Corporate philanthropy is flattening, slowed by changes in the economy and in the way in which companies handle their charity, BusinessWeek reports in its Dec. 18 issue.
Charitable contributions by companies are expected to remain flat this year, a new Conference Board survey of 209 big companies says.
That would be the poorest philanthropic showing since the 1991 recession.
Business giving to charities and nonprofits has grown 4.2 percent a year for the past decade, after adjusting for inflation, to $11 billion last year, according to the AAFRC Trust for Philanthropy.
But pretax corporate profits have grown 5.6 percent a year since 1989 to $836 billion.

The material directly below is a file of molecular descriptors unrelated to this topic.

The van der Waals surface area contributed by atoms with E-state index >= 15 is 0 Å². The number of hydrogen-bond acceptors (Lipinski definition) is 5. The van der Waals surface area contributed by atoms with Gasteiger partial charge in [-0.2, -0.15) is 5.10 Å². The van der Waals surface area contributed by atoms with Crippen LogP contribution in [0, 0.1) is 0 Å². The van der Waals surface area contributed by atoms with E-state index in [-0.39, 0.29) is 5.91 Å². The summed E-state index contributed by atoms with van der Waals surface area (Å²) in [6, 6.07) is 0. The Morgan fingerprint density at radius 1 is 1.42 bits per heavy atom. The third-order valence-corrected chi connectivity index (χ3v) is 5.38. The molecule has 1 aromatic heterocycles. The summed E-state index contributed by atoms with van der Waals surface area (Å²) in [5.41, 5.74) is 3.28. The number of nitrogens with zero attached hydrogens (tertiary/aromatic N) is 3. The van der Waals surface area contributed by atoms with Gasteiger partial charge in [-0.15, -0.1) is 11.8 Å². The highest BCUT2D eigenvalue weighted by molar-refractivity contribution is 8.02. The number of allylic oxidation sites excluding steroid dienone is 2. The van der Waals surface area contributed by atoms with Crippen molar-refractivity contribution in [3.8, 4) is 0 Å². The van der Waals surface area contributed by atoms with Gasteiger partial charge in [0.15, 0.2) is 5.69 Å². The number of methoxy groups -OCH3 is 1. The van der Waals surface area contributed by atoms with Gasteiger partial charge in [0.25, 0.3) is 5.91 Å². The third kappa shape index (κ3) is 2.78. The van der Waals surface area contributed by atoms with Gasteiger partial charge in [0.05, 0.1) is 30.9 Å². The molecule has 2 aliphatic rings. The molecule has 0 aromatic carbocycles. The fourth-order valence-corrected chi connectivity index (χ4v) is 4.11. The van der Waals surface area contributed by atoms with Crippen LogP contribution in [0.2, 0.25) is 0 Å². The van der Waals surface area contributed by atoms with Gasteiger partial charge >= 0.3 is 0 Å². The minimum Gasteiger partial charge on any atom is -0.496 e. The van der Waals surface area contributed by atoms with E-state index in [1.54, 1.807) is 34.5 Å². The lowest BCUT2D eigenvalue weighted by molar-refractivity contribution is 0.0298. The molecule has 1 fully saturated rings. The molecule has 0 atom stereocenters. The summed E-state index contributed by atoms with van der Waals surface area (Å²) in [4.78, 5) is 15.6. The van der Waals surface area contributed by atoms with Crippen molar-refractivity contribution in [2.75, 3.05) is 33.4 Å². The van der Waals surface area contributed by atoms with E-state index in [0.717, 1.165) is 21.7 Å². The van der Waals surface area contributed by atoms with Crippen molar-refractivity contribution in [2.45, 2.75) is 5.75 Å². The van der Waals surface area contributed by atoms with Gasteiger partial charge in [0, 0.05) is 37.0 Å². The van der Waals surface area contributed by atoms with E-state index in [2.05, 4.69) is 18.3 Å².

BusinessWeek cited several factors for corporate stinginess.
Many companies, for example, cut back on charity in the last recession and never restored their giving to previous levels, while fierce competition and limits on raising prices has prompted management to control costs.
Corporate charity also has been curbed as manufacturers — which make products such as medicine and computers that they can give away – are replaced in the economy by service firms.
Mergers and acquisitions also have led to a cost-cutting mentality.
A survey of 124 corporations by the National Committee for Responsive Philanthropy, for example, found that of 46 corporations involved in a big merger since 1996, only one said giving would increase after the merger.
And many companies are treating philanthropy as a way to advance their strategic interests by tying their charity to their marketing.
For full story, go to BusinessWeek.